3. Being storm ready so that incomplete work and material deliveries can be quickly protected and tied down.
    4. Possibly designing and scheduling work so that sections can be built in modules in protected areas or off-site.
    5. Avoid projects that have to be constructed at the worst time of the year.
  6. Safety. It is important that all project employees are committed to working safely and eliminating safety risks. Safety can be improved by:
    1. Ensuring all employees have the required skills.
    2. Keeping the work areas neat and tidy.
    3. All project workers undergoing a proper project induction before starting work on the project so that they understand the project rules and hazards.
  7. Good quality is achieved by:
    1. Having workers with the right skills and training.
    2. Buying materials from reputable suppliers and not basing decisions on price alone.
    3. Putting in place continuous checking to eliminate errors.
    4. Using subcontractors and suppliers who have the resources and skills to deliver the required quality.
    5. Providing the right equipment.
    6. Instilling pride in the project team to deliver a quality job.
    7. Never sacrificing quality for speed or price.
  8. Having the right resources for a project includes:
    1. Continuously training so your team has the right skills.
    2. Planning projects so there are sufficient resources with the right skills.
    3. Not pricing projects when you don’t have the right resources and experience and when you’ll have difficulty finding them.
  9. Good project management. A good project manager and experienced supervisors are literally worth their weight in gold. They can make a fortune for the company and ensure that clients are happy. Look after your team by offering them training, opportunities and making them feel part of the company. Employing the cheapest person invariably leads to problems – offering people peanuts often only attracts the monkeys.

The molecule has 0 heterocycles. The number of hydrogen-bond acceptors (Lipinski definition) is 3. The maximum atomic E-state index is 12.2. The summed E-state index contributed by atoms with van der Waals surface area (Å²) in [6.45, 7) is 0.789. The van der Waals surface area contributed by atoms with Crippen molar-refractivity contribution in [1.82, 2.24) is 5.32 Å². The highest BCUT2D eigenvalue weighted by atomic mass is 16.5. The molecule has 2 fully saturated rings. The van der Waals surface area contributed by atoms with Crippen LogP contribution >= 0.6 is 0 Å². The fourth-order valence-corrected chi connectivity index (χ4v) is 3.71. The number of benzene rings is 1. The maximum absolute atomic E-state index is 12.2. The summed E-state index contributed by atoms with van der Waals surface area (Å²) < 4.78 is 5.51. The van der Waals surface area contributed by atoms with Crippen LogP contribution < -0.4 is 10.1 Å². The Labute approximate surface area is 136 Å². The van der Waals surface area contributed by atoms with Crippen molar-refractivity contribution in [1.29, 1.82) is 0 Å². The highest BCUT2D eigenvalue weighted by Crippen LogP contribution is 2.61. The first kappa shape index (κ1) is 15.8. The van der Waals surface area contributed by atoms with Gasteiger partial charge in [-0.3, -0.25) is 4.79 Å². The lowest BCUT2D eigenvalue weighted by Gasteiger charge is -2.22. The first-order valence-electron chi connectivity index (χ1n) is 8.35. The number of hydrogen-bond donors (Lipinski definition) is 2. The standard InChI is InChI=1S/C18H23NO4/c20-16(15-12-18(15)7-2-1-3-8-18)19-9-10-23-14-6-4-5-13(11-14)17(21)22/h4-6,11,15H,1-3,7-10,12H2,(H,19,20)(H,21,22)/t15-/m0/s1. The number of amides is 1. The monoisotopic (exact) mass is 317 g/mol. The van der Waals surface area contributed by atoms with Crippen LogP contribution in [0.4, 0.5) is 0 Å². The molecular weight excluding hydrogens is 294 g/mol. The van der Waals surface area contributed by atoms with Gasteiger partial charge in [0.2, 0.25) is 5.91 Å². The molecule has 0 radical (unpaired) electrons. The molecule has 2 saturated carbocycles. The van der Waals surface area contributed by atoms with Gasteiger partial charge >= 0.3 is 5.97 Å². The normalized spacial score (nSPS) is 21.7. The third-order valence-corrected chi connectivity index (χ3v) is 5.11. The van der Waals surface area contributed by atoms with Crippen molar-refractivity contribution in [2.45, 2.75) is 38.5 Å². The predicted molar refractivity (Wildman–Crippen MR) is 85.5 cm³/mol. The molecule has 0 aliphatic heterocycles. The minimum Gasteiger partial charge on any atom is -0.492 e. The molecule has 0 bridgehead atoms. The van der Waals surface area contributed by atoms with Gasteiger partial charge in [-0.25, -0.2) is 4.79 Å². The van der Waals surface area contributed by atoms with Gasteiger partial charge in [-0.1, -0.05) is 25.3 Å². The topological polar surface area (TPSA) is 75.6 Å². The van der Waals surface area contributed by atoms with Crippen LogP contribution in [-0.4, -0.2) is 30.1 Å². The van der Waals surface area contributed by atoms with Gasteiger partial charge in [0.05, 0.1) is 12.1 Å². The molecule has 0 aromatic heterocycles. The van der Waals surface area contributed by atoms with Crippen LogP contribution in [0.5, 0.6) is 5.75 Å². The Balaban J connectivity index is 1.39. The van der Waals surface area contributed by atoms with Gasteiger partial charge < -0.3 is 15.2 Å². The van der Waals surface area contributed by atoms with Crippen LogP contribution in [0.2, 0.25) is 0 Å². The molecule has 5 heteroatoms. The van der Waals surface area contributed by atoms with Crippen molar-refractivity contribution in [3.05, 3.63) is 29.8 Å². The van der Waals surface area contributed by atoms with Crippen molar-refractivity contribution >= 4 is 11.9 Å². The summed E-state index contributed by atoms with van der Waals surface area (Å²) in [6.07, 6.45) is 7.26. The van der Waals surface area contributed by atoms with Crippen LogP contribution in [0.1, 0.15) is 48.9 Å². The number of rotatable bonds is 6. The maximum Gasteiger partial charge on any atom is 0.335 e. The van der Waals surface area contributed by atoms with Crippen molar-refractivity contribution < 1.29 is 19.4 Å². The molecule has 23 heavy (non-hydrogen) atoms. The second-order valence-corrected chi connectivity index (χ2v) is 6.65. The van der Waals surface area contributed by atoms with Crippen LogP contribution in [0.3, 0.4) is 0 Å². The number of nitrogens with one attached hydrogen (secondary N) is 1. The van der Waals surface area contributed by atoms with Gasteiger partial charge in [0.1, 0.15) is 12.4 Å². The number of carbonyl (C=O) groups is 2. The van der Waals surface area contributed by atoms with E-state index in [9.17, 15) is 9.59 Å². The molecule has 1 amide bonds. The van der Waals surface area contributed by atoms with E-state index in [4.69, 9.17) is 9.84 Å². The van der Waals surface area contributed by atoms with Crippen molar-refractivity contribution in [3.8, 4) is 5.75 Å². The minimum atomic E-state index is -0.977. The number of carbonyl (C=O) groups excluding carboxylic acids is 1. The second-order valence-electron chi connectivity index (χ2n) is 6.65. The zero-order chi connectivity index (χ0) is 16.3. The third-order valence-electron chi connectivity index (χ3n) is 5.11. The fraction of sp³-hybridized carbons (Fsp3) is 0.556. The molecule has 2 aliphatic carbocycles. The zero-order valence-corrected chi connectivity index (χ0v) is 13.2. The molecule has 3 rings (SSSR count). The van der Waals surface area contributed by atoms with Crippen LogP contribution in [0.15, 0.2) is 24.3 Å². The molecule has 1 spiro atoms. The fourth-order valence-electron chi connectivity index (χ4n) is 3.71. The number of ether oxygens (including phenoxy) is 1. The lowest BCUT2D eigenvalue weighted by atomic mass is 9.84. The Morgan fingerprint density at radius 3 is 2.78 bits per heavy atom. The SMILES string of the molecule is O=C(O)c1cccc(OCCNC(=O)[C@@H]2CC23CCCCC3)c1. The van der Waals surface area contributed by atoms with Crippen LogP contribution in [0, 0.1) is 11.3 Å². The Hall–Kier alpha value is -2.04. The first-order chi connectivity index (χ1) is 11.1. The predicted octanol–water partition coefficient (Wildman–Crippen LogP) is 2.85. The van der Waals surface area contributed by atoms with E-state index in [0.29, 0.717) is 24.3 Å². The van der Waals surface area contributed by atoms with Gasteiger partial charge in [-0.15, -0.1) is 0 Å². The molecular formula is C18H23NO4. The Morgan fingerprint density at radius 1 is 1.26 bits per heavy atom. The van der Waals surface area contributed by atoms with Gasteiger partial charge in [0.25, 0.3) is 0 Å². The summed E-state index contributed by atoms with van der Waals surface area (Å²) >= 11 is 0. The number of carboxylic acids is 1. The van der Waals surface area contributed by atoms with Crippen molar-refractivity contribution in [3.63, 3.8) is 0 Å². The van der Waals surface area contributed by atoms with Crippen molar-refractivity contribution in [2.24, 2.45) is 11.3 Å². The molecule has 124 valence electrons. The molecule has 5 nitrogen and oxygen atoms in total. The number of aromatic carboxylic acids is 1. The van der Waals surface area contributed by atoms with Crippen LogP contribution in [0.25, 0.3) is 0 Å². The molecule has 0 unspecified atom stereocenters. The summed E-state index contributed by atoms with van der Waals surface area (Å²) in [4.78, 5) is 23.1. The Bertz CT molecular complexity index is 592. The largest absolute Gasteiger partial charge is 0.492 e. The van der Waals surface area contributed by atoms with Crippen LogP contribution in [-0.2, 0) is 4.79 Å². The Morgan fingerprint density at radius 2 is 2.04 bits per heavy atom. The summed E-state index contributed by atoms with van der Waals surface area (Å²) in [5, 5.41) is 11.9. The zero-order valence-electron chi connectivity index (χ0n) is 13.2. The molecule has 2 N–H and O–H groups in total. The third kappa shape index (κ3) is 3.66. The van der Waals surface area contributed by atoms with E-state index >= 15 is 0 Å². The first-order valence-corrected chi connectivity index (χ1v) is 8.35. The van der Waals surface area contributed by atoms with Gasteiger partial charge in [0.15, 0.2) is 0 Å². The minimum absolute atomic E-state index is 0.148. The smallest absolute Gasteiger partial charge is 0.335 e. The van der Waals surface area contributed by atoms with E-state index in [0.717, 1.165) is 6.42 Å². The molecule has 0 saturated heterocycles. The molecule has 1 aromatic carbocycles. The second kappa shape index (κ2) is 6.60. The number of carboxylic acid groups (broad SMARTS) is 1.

10. Theft in construction can be a major problem. Theft includes ‘white-collar crime’. Reduce the incidence of theft by:
    1. Ensuring that there are robust and sufficient checks in place to; prevent false invoices and claims from being paid, to ensure that the best (price, quality and delivery time) subcontractors and suppliers are selected, that deliveries are checked properly to ensure that the correct quantities and quality have been received and that there are sound financial controls in place.
    2. Installing suitable security to deter theft.
    3. Securing items properly wherever possible.
    4. Everyone is aware of the threat of theft and are always on the lookout.
    5. Marking and labeling equipment.


Conclusion

It’s important to understand the more common construction risks. Investigating them, and taking mitigating actions to eliminate or lessen the risk, even reducing the quantum of the impacts, can help contractors safely negotiate most projects. Don’t be undone by a risk event that you should have seen coming, that you could have avoided. In your haste to secure a project don’t just jump in, blindly ignoring the risks. Always go into every construction project with your eyes wide open. Sometimes the wise contractor will walk away from a project that is too risky, one where the client possibly doesn’t have the money to pay, or when the client has a history of treating their contractors badly. Don’t think that bad clients will treat you any better than their other contractors.

Have you had a project that you wished you had never started or a nightmare client that cost you money?

Have some of these risks tripped your project up?

Author: Paul Netscher

Paul Netscher is an experienced construction professional who managed over 120 projects in 6 countries over 28 years. Paul writes for the ClockShark blog and is the author of five books on construction project management.